With any large influx of people or for that matters goods, our ability to control and identify the traffic is challenged. Through the decades, anyone involved in securing these flows – be it a large retail distribution center or a customs agency at a busy border – continually tries to improve on the process. Tracking technology and security processes are developed, refined and put into place. When it’s about trying to mitigate contraband and improve loss prevention, these efforts are applauded and politically benign.
When the effort shifts from controlling cargo to controlling humans, naturally the discussion gets heated.
A global majority agrees, at the very least in theory, that we should all work together to mitigate terrorism. Attacks are on the rise and the battle has been brought to our front yards: a Christmas market in Germany, a music club in France, a community center in California.
If you were living in a neighborhood that was getting a bit sketchy, you’d want some kind of a fence with a gate and a solid lock on the front and back doors. Those barriers would be in place to discourage the potential burglar and not the postman who has delivered your mail for years or the neighbor kid coming over to play. So maybe you’d give the gate security code out to the postman and neighbor. But how would you decide who else exactly gets the security gate code?
There is a profile of the persons whom you deem okay versus those about whom you are uncomfortable. It would not be about the color of their skin, their age, ethnicity, gender. You would focus your concern on those persons who pose a threat by virtue of having malicious intent. The creeps with an axe to grind, for example. For some, knowing who they want to keep out is a gut feeling. For others, the decision is more cognitive. Either way, it’s the intent that counts more than anything else. Racial profiling is ineffective because it narrows in on a few characteristics while ignoring the ones that really count, the ones that reflect criminal or terrorist intent and the related methods of operation.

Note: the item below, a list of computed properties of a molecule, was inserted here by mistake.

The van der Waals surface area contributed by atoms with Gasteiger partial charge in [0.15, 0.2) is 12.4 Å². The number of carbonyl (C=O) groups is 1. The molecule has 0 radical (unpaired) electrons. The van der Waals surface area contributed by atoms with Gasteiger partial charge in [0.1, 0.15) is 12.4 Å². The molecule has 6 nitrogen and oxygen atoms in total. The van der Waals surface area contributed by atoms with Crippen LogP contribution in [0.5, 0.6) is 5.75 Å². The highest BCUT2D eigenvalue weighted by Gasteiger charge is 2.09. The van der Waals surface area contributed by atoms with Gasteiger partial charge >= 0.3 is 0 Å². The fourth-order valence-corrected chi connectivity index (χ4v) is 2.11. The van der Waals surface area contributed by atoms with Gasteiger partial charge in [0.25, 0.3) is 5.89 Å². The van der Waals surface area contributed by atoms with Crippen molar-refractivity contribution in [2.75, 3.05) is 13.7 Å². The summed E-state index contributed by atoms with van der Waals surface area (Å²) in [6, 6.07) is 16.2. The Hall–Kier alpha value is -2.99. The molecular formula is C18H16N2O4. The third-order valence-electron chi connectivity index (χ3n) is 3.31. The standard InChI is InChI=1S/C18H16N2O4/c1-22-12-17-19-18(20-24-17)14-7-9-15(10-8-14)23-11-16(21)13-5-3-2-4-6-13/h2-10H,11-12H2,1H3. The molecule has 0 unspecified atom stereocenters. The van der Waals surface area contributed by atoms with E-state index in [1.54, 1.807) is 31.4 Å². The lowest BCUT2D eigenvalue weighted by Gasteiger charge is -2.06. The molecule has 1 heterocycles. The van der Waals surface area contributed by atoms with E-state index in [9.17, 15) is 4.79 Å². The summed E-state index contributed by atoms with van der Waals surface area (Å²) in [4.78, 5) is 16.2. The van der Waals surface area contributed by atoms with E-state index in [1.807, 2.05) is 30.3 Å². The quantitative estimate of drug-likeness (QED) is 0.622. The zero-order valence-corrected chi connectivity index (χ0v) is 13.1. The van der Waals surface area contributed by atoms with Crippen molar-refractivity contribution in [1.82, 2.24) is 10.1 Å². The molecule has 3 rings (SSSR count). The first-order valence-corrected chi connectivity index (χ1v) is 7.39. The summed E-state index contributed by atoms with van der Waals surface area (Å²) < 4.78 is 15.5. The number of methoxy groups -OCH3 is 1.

That’s why Chameleon Associates developed a method called Predictive Profiling. This method can be used to ‘filter’ or assess threat of both things and people. It’s highly effective and the reason that one of the most threatened airlines in the world, El Al Israel Airlines and Ben Gurion International Airport, has not been attacked for half a century. This non-racial profiling method is used across the board in security in Israel, for transit, infrastructure and for immigration and border security, with great success.
Trump’s ban on the entry of persons from certain countries is ostensibly an effort to prevent would-be terrorists from coming here to do damage. The threat is a real one. But the banned countries list seems if not arbitrary then at least not very well thought out. Many have pointed out that for example, the terrorists who came here to commit the attack on 9/11 were citizens of Saudi Arabia, Egypt, United Arab Emirates and Lebanon. None of those countries are on the current banned list which includes Iraq, Iran, Syria, Yemen, Sudan, Libya and Somalia. Some of these places are indeed hotbeds of terrorist activity. But not every person coming from any one of these countries is a terrorist or even a potential terrorist.
What is the difference between a person born in Yemen who at the age of 6 months old moved to the United Kingdom with his parents versus a person born in the U.K. one month after his parents moved there from Yemen? Five months. The passport that individual holds says little to nothing about who they are, their personal history, beliefs and allegiances and intent. It’s not that a passport might not hold clues as to someone’s movement in the world and timing of travel. But it’s just one, small, limited piece of the puzzle. It does not provide the kind of context needed to make an intelligent threat assessment.